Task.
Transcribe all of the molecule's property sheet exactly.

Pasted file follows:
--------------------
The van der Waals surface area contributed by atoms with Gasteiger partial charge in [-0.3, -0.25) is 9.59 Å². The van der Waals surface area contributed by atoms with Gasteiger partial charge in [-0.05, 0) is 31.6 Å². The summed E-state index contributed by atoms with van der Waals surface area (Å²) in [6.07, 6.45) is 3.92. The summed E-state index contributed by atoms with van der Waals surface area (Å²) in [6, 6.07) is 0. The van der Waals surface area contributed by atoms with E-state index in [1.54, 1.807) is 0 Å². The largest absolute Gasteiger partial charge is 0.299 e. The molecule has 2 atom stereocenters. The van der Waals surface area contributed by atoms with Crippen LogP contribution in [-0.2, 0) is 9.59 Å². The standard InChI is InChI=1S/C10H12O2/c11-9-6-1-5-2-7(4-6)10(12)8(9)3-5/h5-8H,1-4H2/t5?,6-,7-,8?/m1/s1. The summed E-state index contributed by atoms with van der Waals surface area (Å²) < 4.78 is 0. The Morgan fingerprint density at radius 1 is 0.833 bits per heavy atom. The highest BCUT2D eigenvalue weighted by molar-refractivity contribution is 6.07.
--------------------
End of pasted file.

The van der Waals surface area contributed by atoms with Gasteiger partial charge in [-0.3, -0.25) is 9.59 Å². The van der Waals surface area contributed by atoms with Gasteiger partial charge in [-0.05, 0) is 31.6 Å². The summed E-state index contributed by atoms with van der Waals surface area (Å²) in [6.07, 6.45) is 3.92. The summed E-state index contributed by atoms with van der Waals surface area (Å²) in [6, 6.07) is 0. The van der Waals surface area contributed by atoms with E-state index in [1.54, 1.807) is 0 Å². The largest absolute Gasteiger partial charge is 0.299 e. The molecule has 2 atom stereocenters. The van der Waals surface area contributed by atoms with Crippen LogP contribution in [-0.2, 0) is 9.59 Å². The standard InChI is InChI=1S/C10H12O2/c11-9-6-1-5-2-7(4-6)10(12)8(9)3-5/h5-8H,1-4H2/t5?,6-,7-,8?/m1/s1. The summed E-state index contributed by atoms with van der Waals surface area (Å²) < 4.78 is 0. The Morgan fingerprint density at radius 1 is 0.833 bits per heavy atom. The highest BCUT2D eigenvalue weighted by molar-refractivity contribution is 6.07.